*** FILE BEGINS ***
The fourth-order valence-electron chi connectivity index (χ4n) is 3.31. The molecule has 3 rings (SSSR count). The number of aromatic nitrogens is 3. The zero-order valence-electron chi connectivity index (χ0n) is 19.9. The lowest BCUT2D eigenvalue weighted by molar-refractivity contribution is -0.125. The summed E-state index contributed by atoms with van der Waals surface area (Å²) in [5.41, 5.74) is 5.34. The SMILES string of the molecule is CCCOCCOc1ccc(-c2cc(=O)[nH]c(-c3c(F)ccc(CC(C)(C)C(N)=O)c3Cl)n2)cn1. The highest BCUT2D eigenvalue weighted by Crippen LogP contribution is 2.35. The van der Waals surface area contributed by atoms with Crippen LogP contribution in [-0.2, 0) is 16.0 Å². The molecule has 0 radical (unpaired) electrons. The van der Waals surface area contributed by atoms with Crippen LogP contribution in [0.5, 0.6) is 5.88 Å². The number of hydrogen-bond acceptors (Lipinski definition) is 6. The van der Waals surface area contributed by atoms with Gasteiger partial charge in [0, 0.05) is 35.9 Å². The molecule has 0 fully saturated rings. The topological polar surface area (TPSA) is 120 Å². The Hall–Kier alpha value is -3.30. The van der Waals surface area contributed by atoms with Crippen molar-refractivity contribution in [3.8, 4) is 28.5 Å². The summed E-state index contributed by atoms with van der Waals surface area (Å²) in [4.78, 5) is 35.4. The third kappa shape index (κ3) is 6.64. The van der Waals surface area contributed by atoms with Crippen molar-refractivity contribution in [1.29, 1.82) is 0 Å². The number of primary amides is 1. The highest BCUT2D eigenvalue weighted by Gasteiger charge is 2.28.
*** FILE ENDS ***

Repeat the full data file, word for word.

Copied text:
The fourth-order valence-electron chi connectivity index (χ4n) is 3.31. The molecule has 3 rings (SSSR count). The number of aromatic nitrogens is 3. The zero-order valence-electron chi connectivity index (χ0n) is 19.9. The lowest BCUT2D eigenvalue weighted by molar-refractivity contribution is -0.125. The summed E-state index contributed by atoms with van der Waals surface area (Å²) in [5.41, 5.74) is 5.34. The SMILES string of the molecule is CCCOCCOc1ccc(-c2cc(=O)[nH]c(-c3c(F)ccc(CC(C)(C)C(N)=O)c3Cl)n2)cn1. The highest BCUT2D eigenvalue weighted by Crippen LogP contribution is 2.35. The van der Waals surface area contributed by atoms with Crippen LogP contribution in [-0.2, 0) is 16.0 Å². The molecule has 0 radical (unpaired) electrons. The van der Waals surface area contributed by atoms with Crippen LogP contribution in [0.5, 0.6) is 5.88 Å². The number of hydrogen-bond acceptors (Lipinski definition) is 6. The van der Waals surface area contributed by atoms with Gasteiger partial charge in [0, 0.05) is 35.9 Å². The molecule has 0 fully saturated rings. The topological polar surface area (TPSA) is 120 Å². The Hall–Kier alpha value is -3.30. The van der Waals surface area contributed by atoms with Crippen molar-refractivity contribution in [3.8, 4) is 28.5 Å². The summed E-state index contributed by atoms with van der Waals surface area (Å²) in [4.78, 5) is 35.4. The third kappa shape index (κ3) is 6.64. The van der Waals surface area contributed by atoms with Crippen molar-refractivity contribution in [1.29, 1.82) is 0 Å². The number of primary amides is 1. The highest BCUT2D eigenvalue weighted by Gasteiger charge is 2.28.